Face Challenges Confidently

072 French v. Chevron U.S.A., Inc.

Tuesday, September 1st, 2015

Richard F. Brown

The following is not a legal opinion. You should consult your attorney if the case may be of significance to you.

French v. Chevron U.S.A., Inc., 896 S.W.2d 795 (Tex. 1995) considers whether an instrument conveys a 1/656 mineral interest or a 1/656 royalty. If a mineral interest, the owner would share in 1/656 of the royalty (e.g. 1/656 of 1/8), but if a royalty, the owner would share in 1/656 of production. Paragraph one on the deed in question clearly conveyed a mineral interest (1/656 in and to all of the oil, gas and other minerals, in, under that may be produced from the following described lands…”). Paragraph two of the deed recited that the “conveyance is a royalty interest only” and reserved to the grantor delay rentals, bonus and the executive (leasing) right. The issue was to resolve the apparent conflict of a conveyance of a mineral interest in paragraph one with a statement in paragraph two that states only a royalty interest is being conveyed.

Held: the interest conveyed was a 1/656 mineral interest entitled to 1/656 of royalty. A mineral estate consists of five interests: 1) the right to develop, 2) the right to lease, 3) the right to receive bonus payments, 4) the right to receive delay rentals, and 5) the right to receive royalty payments. A conveyance of mineral estate need not dispose of all interest; individual interests can be held back, or reserved in the grantor. However, under a simple assignment of the minerals it is presumed that all attributes remain with the mineral interest unless a contrary intent is expressed. The Court noted that the right to develop is a correlative right that passes with the executive right and that this deed reserved not only these rights, but also the right to bonus and delay rentals. Thus, it appears to be a “bare” royalty. An assignment of a royalty, without any further grant, does not convey the executive right, delay rentals or bonus. In this instance, the Court held that a mineral interest striped of all rights except the right to share in royalty was still a mineral interest.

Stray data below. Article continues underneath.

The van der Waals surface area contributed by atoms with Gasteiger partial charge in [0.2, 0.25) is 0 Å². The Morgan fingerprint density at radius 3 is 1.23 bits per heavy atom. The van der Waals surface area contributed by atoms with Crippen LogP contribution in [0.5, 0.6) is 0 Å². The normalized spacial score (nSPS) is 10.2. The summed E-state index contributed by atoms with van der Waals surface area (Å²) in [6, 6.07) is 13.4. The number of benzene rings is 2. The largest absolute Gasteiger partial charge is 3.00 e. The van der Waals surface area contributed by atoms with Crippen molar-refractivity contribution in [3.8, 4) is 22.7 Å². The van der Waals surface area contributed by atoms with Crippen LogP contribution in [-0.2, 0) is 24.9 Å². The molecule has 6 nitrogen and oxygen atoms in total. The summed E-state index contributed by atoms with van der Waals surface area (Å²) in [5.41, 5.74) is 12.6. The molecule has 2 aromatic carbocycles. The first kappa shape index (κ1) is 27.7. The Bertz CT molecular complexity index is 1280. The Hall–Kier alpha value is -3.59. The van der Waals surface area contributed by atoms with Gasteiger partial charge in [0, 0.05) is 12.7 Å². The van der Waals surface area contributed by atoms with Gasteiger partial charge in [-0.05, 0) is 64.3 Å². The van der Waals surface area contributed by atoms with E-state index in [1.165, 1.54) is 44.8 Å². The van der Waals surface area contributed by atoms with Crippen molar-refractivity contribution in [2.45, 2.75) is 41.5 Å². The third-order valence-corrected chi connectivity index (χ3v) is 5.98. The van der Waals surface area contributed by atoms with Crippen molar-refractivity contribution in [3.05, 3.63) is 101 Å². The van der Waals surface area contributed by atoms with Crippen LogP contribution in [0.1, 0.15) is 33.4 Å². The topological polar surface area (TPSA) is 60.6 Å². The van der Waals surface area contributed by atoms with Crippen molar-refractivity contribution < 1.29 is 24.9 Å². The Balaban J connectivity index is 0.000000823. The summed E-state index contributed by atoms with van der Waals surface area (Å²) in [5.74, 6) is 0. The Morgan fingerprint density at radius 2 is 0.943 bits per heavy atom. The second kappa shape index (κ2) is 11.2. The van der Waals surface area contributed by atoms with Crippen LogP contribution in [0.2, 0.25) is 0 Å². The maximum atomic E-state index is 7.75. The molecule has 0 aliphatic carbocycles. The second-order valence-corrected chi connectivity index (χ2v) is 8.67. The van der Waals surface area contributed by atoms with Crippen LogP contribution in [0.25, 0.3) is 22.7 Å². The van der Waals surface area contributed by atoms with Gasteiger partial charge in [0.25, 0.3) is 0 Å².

The significance of this case is that there are thousands of deeds which have carved up the attributes of the mineral estate in difference ways as between grantor and grantee. There can be an enormous economic difference between 1/656 of royalty and a 1/656 royalty. This case, and the relatively recent case of Day & Co. v. Texland Petroleum, 786 S.W. 2d 667 (Tex. 1990), are the Supreme Court’s effort to give the industry some guidelines on how those thousands of deeds should be read and how new ones should be drafted.